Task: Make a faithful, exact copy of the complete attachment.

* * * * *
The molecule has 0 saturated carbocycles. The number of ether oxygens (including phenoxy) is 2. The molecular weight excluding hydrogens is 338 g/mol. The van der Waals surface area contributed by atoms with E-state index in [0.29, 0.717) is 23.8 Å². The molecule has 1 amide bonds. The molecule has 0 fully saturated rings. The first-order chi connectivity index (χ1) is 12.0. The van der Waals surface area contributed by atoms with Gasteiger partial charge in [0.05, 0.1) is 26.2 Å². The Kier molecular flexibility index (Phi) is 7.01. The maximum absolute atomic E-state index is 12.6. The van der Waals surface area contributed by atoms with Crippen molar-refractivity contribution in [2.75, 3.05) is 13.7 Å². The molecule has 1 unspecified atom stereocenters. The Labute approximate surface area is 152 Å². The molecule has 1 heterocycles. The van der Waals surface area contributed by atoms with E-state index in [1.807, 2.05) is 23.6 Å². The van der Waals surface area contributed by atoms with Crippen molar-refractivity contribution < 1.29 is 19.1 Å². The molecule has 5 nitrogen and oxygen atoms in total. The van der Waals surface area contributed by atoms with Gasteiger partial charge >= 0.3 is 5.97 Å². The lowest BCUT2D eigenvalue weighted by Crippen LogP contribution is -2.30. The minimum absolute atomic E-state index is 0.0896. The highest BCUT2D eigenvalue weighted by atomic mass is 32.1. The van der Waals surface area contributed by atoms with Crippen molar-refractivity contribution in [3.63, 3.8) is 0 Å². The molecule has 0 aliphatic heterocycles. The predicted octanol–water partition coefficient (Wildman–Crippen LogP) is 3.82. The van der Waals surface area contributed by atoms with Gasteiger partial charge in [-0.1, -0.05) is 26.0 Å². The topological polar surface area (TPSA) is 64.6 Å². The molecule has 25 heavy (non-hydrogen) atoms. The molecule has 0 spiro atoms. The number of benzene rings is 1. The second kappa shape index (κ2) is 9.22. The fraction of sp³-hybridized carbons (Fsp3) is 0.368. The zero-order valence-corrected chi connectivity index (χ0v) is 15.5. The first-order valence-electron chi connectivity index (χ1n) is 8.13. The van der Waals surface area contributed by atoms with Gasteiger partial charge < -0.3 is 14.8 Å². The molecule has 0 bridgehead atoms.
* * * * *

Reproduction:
The molecule has 0 saturated carbocycles. The number of ether oxygens (including phenoxy) is 2. The molecular weight excluding hydrogens is 338 g/mol. The van der Waals surface area contributed by atoms with E-state index in [0.29, 0.717) is 23.8 Å². The molecule has 1 amide bonds. The molecule has 0 fully saturated rings. The first-order chi connectivity index (χ1) is 12.0. The van der Waals surface area contributed by atoms with Gasteiger partial charge in [0.05, 0.1) is 26.2 Å². The Kier molecular flexibility index (Phi) is 7.01. The maximum absolute atomic E-state index is 12.6. The van der Waals surface area contributed by atoms with Crippen molar-refractivity contribution in [2.75, 3.05) is 13.7 Å². The molecule has 1 unspecified atom stereocenters. The Labute approximate surface area is 152 Å². The molecule has 1 heterocycles. The van der Waals surface area contributed by atoms with E-state index in [1.807, 2.05) is 23.6 Å². The van der Waals surface area contributed by atoms with Crippen molar-refractivity contribution < 1.29 is 19.1 Å². The molecule has 5 nitrogen and oxygen atoms in total. The van der Waals surface area contributed by atoms with Gasteiger partial charge >= 0.3 is 5.97 Å². The lowest BCUT2D eigenvalue weighted by Crippen LogP contribution is -2.30. The minimum absolute atomic E-state index is 0.0896. The highest BCUT2D eigenvalue weighted by atomic mass is 32.1. The van der Waals surface area contributed by atoms with Crippen molar-refractivity contribution in [3.63, 3.8) is 0 Å². The molecule has 0 aliphatic heterocycles. The predicted octanol–water partition coefficient (Wildman–Crippen LogP) is 3.82. The van der Waals surface area contributed by atoms with Gasteiger partial charge in [-0.1, -0.05) is 26.0 Å². The topological polar surface area (TPSA) is 64.6 Å². The molecule has 25 heavy (non-hydrogen) atoms. The molecule has 0 spiro atoms. The number of benzene rings is 1. The second kappa shape index (κ2) is 9.22. The fraction of sp³-hybridized carbons (Fsp3) is 0.368. The zero-order valence-corrected chi connectivity index (χ0v) is 15.5. The first-order valence-electron chi connectivity index (χ1n) is 8.13. The van der Waals surface area contributed by atoms with Gasteiger partial charge < -0.3 is 14.8 Å². The molecule has 0 bridgehead atoms.